Japan’s Globalization Plan in the Works

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More than ten (10) years ago, the government of Japan envisioned a globalization plan to open up their doors to the rest of the world by expanding the country’s circulation of people, goods, money, and information from the different parts of the world. To accomplish this grand design, the government of Japan aimed to increase the number of outstanding foreign students to three hundred thousand (300,000) by the year 2020.


Fast forward to the present time, a report from the education ministry of Japan recorded two hundred ninety eight thousand nine hundred eighty (298,980) international students studying in Japan in 2018, an astounding twelve (12) percent increase from the year 2017. While it appears that the government of Japan may have achieved its goal earlier than expected, a closer look at the relevant data may reveal otherwise.


A commentary from Japan Times announced that around ninety five (95) percent of the total number of international students in Japan are composed of students from the different countries of Asia. In addition, almost forty (40) percent or about one hundred fourteen thousand nine hundred fifty (114,950) are students from the country of China. On the other hand, students from the western and northern parts of the world such as Europe and the United States only make up less than four (4) percent of the total number of international students in Japan. In this regard, students from other parts of the world are still needed before the globalization plan of Japan could be truly realized.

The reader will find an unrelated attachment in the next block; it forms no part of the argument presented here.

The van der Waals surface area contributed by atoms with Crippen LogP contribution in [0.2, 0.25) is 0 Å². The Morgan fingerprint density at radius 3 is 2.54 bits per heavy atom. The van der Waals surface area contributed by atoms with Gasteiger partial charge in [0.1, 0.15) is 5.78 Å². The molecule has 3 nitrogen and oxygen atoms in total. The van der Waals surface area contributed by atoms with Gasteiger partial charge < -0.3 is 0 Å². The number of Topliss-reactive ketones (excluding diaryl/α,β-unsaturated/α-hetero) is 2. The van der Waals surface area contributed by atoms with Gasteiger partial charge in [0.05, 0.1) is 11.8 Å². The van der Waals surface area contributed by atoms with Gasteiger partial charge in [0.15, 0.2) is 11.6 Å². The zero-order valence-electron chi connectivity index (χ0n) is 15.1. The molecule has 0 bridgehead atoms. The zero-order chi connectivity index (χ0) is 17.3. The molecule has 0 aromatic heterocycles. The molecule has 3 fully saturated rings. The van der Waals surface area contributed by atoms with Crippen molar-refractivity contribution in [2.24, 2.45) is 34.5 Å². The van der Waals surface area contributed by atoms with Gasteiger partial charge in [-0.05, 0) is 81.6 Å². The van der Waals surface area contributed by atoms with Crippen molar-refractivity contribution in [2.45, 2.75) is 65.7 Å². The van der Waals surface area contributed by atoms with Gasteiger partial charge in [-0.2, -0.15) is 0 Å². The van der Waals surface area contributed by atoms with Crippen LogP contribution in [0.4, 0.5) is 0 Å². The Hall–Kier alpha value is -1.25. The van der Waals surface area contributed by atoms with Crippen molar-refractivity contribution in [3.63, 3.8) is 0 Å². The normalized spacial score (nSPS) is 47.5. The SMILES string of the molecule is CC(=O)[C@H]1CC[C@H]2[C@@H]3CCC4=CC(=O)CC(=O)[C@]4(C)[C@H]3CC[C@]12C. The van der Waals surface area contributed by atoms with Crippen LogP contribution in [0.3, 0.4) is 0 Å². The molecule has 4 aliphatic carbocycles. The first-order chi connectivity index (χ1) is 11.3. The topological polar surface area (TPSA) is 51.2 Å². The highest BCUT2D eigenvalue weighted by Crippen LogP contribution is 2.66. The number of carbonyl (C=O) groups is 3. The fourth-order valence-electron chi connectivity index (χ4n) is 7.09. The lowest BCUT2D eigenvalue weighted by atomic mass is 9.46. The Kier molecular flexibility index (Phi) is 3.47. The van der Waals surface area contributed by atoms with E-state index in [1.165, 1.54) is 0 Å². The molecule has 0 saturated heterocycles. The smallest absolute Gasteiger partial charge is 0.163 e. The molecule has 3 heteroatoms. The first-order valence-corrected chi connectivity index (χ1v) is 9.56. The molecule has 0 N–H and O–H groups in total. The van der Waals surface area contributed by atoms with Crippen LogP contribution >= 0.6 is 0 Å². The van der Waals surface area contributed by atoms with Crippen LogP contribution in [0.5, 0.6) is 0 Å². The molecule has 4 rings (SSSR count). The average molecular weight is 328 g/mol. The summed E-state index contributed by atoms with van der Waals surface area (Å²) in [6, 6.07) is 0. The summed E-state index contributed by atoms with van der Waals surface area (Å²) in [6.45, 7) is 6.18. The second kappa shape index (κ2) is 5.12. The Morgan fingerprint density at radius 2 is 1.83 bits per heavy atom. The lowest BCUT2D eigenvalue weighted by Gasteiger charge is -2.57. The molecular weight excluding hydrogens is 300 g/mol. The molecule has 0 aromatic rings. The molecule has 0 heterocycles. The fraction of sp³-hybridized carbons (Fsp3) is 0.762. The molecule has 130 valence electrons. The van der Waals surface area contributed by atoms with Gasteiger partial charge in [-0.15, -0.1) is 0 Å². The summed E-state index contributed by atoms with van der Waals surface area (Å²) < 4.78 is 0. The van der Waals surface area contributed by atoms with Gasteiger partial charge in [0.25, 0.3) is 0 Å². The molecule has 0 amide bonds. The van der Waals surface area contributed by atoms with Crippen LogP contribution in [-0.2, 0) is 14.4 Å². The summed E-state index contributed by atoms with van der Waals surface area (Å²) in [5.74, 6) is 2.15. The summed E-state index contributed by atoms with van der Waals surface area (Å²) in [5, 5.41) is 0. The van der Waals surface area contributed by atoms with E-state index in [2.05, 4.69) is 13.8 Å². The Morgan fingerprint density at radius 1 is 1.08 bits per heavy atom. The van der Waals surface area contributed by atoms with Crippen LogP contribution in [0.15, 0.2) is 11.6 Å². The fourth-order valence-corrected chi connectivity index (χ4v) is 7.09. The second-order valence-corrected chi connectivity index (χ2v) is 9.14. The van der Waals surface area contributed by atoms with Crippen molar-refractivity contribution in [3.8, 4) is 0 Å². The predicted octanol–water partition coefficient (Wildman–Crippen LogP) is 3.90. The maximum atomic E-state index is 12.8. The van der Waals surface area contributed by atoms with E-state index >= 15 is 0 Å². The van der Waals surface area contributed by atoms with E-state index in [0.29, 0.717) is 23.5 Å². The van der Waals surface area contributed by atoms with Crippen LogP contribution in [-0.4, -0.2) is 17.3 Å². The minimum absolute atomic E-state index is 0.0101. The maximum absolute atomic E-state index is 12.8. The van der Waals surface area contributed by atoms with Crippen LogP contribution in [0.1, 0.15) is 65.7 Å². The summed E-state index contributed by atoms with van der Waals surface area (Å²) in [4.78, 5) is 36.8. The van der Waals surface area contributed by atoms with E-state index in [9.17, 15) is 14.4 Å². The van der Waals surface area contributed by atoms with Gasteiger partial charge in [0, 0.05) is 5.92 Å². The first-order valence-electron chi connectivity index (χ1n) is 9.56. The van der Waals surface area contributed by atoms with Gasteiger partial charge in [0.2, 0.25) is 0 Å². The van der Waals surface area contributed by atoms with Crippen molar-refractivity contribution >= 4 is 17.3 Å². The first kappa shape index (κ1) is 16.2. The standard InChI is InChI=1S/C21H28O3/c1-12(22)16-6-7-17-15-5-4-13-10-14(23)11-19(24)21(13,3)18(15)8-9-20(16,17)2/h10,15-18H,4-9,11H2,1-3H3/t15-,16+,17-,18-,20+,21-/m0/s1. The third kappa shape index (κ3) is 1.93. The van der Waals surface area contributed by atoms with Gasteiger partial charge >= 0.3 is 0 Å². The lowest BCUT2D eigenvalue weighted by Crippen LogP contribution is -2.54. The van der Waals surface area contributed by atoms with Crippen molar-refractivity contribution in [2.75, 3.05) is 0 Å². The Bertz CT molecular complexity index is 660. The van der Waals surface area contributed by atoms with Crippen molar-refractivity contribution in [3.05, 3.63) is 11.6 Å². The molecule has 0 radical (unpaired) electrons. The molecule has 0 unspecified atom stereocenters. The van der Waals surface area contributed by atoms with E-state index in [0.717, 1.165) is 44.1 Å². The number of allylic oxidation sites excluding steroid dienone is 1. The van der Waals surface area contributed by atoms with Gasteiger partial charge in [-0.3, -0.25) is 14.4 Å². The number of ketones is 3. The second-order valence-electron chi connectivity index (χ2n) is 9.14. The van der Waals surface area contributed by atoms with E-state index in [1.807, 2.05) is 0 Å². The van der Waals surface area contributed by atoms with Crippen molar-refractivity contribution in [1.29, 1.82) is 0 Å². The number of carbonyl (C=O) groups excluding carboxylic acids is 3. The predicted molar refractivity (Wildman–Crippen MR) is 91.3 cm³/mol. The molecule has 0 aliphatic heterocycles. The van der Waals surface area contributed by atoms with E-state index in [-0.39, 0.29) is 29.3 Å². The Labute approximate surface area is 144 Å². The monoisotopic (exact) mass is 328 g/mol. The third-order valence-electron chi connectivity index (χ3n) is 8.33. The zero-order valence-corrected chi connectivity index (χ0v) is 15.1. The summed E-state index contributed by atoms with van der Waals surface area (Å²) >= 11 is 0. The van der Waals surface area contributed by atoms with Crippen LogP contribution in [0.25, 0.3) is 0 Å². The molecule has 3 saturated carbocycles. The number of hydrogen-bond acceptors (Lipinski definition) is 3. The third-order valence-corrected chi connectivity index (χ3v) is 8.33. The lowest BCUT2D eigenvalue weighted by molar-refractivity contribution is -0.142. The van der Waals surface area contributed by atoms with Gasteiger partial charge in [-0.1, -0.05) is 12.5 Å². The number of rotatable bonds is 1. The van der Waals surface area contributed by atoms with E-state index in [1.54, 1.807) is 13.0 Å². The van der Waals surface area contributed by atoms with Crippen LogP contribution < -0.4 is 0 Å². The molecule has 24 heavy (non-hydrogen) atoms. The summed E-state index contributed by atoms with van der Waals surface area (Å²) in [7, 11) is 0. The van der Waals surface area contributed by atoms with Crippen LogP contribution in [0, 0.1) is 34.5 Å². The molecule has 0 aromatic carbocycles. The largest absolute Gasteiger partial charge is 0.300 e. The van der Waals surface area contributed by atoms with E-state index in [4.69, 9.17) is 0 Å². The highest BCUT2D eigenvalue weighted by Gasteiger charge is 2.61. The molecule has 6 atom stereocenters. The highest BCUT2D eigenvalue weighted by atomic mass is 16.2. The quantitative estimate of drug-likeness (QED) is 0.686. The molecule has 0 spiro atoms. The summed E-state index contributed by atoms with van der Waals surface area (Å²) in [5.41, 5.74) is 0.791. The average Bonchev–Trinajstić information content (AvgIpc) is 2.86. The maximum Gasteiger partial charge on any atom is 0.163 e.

As discussed by a distinguished professor at Shiga University, another factor that needs to be considered is that around ninety thousand (90,000) of the total foreign students are enrolled only for Japanese learning schools. Most of these students reportedly work part-time in convenience stores, hotels/lodging facilities, bars/restaurants, and construction sites. This certainly hinders the globalization plan since the main priority of these students appears to be earning a living instead of contributing intellectually to the development of Japan.


Finally, this professor at Shiga University likewise discussed that foreign students make up more than forty (40) percent of the total number of students aspiring for higher education in Japan. Moreover, foreign students who wish to study abroad reportedly perceive Japanese universities either as their second choice or as a stepping stone to get into graduate schools in other parts of the world. If this trend keeps up, a considerable number of universities in Japan may face possible extinction.


Reference: Foreign student numbers don’t tell whole tale


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